Bitterman v. ReinfeldAnnotate this Case
59 N.W.2d 548 (1953)
BITTERMAN v. REINFELD et al.
Supreme Court of South Dakota.
June 25, 1953.
Danforth, Bleeker & Carlson, Mitchell, Wm. H. Glynn, Parkston, for plaintiff and appellant.
Stewart Sharpe, Delmont, L. E. Navin, Mitchell, for defendants and respondents.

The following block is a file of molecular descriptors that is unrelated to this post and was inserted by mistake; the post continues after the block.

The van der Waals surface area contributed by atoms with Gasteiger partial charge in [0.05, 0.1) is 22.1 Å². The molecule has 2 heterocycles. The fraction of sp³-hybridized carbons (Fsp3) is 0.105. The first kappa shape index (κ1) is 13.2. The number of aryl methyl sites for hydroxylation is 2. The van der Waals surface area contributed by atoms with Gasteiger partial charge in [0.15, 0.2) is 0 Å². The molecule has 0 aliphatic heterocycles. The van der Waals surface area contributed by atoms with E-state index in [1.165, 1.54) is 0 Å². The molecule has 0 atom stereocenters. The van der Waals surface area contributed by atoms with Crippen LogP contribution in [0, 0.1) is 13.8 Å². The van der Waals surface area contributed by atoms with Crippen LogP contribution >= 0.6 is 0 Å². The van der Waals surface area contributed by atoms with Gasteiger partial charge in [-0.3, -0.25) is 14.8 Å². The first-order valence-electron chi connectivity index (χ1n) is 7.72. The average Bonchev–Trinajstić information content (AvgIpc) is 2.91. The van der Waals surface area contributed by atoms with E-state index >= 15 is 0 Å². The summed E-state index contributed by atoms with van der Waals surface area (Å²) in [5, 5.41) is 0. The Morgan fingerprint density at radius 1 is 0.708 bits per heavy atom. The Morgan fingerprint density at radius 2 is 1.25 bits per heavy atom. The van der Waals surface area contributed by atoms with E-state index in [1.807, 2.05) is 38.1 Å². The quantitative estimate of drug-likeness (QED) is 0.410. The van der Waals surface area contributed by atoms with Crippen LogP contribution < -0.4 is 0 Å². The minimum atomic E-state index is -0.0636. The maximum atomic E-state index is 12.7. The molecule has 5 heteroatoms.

This is an action in claim and delivery. On February 6, 1948, Ferdinand G. Bitterman, the plaintiff, and Grant Reinfeld and Ray Reinfeld, defendants, entered into a written contract whereby plaintiff agreed to leave with defendants 37 head of cattle. It was provided by the agreement that all the calves were to be kept by defendants until they attained the weight of 600 pounds, when settlement was to be made on a fifty-fifty basis. The term of the contract expired on December 24, 1948. On the expiration of the term the parties continued to operate under the contract until December 24, 1950. Prior thereto and on December 14, 1950, plaintiff notified defendants that the contract would be terminated on December 24, 1950, unless a new contract should be made. The parties were unable to agree on the terms of a new contract, as demanded by plaintiff, and thereupon plaintiff demanded the return of the cattle with one-half of the calves. Full settlement, including the division of the calves, was made between the parties as of December 24, 1950. Thereafter the cattle were left with defendants until April 18, 1951, during which time negotiations for a new contract were carried on. Also during this period defendants kept the cattle as before and 17 additional calves were born to the cows. On April 18, 1951, plaintiff commenced proceedings in claim *549 and delivery and the sheriff took into his possession 46 head of cattle and 17 calves, and delivered them to plaintiff. Plaintiff based his right to possession upon the claim of ownership to all the cows and all of the 17 calves. Defendants answered alleging that the transaction constituted a joint adventure which had not been terminated or settled, and that therefore plaintiff was wrongfully in exclusive possession of the cattle. Defendants also alleged a counterclaim for keeping the cattle during the year in which they had no calves, in the amount of $200; for overweight on one steer, $15; overweight on 9 head of cattle, $201; personal taxes paid by defendants, $133.68; a half interest in the 17 calves born after December 24, 1950, $637.50; care of 16 cows with calf, $800; veterinary fees paid by defendants, $125.